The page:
FDA Eases Notice Requirement on More Than 1,000 Medical Devices


Mike Stankiewicz, Bloomberg BNA: July 10, 2017

More than one thousand medical devices, including umbilical clamps, menstrual cups, and dentures, will be exempt from an FDA clearance process.The Food and Drug Administration removed 510(k) notification requirements for some moderate-risk devices under steps established by the 21st Century Cures Act ( Pub. L. No. 114-255), a 2016 law intended to speed new drugs and devices to the market and reduce regulatory burdens. The newly exempt devices include commonly used items like dentures, menstrual cups and scented menstrual pads, umbilical clamps, and certain hearing aids. […]

The 21st Century Cures Act requires the FDA to determine which class II devices no longer require the premarket clearance.The FDA said the exemption will help industry by eliminating costs and time required to comply with regulations. […]

Industry, Consumer Reactions

The Advanced Medical Technology Association, a medical device industry group, praised the FDA’s move.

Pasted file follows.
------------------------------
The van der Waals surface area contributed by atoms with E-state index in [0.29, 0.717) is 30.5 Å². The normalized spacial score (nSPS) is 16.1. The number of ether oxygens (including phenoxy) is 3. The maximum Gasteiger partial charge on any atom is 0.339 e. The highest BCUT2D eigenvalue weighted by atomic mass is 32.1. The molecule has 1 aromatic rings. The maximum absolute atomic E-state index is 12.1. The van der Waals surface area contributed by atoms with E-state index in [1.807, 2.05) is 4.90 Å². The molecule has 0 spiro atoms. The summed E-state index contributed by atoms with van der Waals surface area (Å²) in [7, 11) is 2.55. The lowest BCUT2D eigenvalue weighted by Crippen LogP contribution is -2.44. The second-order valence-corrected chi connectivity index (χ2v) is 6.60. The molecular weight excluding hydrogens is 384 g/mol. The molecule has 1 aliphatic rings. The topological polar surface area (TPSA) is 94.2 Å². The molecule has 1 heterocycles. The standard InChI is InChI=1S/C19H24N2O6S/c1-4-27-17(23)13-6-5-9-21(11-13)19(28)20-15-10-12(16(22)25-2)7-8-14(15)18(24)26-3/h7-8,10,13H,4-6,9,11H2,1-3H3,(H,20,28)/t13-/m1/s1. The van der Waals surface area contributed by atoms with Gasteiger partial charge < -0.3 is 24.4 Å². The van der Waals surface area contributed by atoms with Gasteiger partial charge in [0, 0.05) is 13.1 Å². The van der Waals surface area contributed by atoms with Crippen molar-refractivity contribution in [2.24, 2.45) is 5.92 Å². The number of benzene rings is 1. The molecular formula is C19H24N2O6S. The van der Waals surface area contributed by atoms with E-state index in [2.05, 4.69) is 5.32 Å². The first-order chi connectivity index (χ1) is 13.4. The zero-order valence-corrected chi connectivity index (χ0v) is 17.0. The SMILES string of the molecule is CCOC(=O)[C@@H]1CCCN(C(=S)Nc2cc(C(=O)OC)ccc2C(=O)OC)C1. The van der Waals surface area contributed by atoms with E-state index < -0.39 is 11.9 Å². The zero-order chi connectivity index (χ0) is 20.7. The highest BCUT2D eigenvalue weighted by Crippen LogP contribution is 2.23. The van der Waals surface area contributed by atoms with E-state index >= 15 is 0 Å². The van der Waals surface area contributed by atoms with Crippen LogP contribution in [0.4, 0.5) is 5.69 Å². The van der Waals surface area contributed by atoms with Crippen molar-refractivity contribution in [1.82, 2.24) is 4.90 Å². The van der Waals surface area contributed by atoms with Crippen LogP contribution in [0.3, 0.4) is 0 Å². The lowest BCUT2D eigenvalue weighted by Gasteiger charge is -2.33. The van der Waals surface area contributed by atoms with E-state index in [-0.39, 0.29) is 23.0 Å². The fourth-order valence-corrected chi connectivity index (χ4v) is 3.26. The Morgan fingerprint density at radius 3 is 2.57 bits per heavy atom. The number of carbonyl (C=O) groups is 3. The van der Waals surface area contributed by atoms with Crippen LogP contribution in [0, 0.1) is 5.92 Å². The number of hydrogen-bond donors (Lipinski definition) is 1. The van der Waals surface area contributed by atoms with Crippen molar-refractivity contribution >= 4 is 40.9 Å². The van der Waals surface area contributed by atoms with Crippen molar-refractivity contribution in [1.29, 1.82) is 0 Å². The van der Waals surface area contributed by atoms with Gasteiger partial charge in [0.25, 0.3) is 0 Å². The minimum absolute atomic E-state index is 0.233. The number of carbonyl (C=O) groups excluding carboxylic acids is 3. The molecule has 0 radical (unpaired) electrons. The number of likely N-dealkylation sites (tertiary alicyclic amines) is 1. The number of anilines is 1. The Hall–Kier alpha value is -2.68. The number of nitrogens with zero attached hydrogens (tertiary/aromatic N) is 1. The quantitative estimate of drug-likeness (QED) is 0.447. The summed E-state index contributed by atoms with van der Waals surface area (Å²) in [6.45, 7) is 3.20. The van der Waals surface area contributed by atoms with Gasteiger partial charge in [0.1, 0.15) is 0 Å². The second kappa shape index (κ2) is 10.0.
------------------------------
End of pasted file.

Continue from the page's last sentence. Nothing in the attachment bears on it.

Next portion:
“This action supports a risk-based review process for identifying lower-risk, well-established products for exemption and allows FDA to better focus its review resources to support the public health,” Janet Trunzo, senior executive vice president of technology and regulatory affairs at AdvaMed, told Bloomberg BNA July 10.

But Diana Zuckerman, president of the National Center for Health Research, a Washington-based nonprofit, said the FDA is going in the wrong direction because patients could be hurt by the moderate-risk devices.

“In addition to risks to patients, these FDA actions mean even less information about the devices that will be available to doctors and their patients,” she told Bloomberg BNA July 10. “How can doctors and patients make informed medical decisions without any any public information about these products? And how can medical care in the U.S. be made more affordable without requiring scientific evidence about safety or effectiveness for treatments that physicians are choosing for their patients?” […]

Read the original article here.